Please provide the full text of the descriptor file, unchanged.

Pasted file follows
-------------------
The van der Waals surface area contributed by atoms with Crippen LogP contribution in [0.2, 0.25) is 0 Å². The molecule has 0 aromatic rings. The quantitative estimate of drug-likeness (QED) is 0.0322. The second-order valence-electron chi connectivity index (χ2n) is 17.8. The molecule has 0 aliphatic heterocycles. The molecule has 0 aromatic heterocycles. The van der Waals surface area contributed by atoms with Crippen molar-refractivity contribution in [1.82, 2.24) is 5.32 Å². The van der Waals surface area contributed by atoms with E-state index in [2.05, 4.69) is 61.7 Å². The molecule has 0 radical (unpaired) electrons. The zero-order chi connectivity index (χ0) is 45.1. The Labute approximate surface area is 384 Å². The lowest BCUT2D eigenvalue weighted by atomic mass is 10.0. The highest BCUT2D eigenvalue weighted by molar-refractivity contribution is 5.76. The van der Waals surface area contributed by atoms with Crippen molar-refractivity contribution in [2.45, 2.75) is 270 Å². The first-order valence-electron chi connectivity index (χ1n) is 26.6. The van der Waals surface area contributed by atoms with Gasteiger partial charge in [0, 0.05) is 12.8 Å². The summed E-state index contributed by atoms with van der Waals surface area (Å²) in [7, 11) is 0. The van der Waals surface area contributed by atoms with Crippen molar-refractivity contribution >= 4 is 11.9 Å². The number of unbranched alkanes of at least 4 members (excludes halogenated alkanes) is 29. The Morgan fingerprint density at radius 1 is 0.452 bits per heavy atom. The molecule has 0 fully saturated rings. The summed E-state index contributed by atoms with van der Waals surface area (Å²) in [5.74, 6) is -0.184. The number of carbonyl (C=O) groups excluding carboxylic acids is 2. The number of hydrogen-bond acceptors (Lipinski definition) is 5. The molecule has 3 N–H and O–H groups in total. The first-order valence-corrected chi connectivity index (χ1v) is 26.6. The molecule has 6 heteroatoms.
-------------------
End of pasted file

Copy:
The van der Waals surface area contributed by atoms with Crippen LogP contribution in [0.2, 0.25) is 0 Å². The molecule has 0 aromatic rings. The quantitative estimate of drug-likeness (QED) is 0.0322. The second-order valence-electron chi connectivity index (χ2n) is 17.8. The molecule has 0 aliphatic heterocycles. The molecule has 0 aromatic heterocycles. The van der Waals surface area contributed by atoms with Crippen molar-refractivity contribution in [1.82, 2.24) is 5.32 Å². The van der Waals surface area contributed by atoms with E-state index in [2.05, 4.69) is 61.7 Å². The molecule has 0 radical (unpaired) electrons. The zero-order chi connectivity index (χ0) is 45.1. The Labute approximate surface area is 384 Å². The lowest BCUT2D eigenvalue weighted by atomic mass is 10.0. The highest BCUT2D eigenvalue weighted by molar-refractivity contribution is 5.76. The van der Waals surface area contributed by atoms with Crippen molar-refractivity contribution in [2.45, 2.75) is 270 Å². The first-order valence-electron chi connectivity index (χ1n) is 26.6. The van der Waals surface area contributed by atoms with Gasteiger partial charge in [0, 0.05) is 12.8 Å². The summed E-state index contributed by atoms with van der Waals surface area (Å²) in [7, 11) is 0. The van der Waals surface area contributed by atoms with Crippen molar-refractivity contribution >= 4 is 11.9 Å². The number of unbranched alkanes of at least 4 members (excludes halogenated alkanes) is 29. The Morgan fingerprint density at radius 1 is 0.452 bits per heavy atom. The molecule has 0 fully saturated rings. The summed E-state index contributed by atoms with van der Waals surface area (Å²) in [5.74, 6) is -0.184. The number of carbonyl (C=O) groups excluding carboxylic acids is 2. The number of hydrogen-bond acceptors (Lipinski definition) is 5. The molecule has 3 N–H and O–H groups in total. The first-order valence-corrected chi connectivity index (χ1v) is 26.6. The molecule has 6 heteroatoms.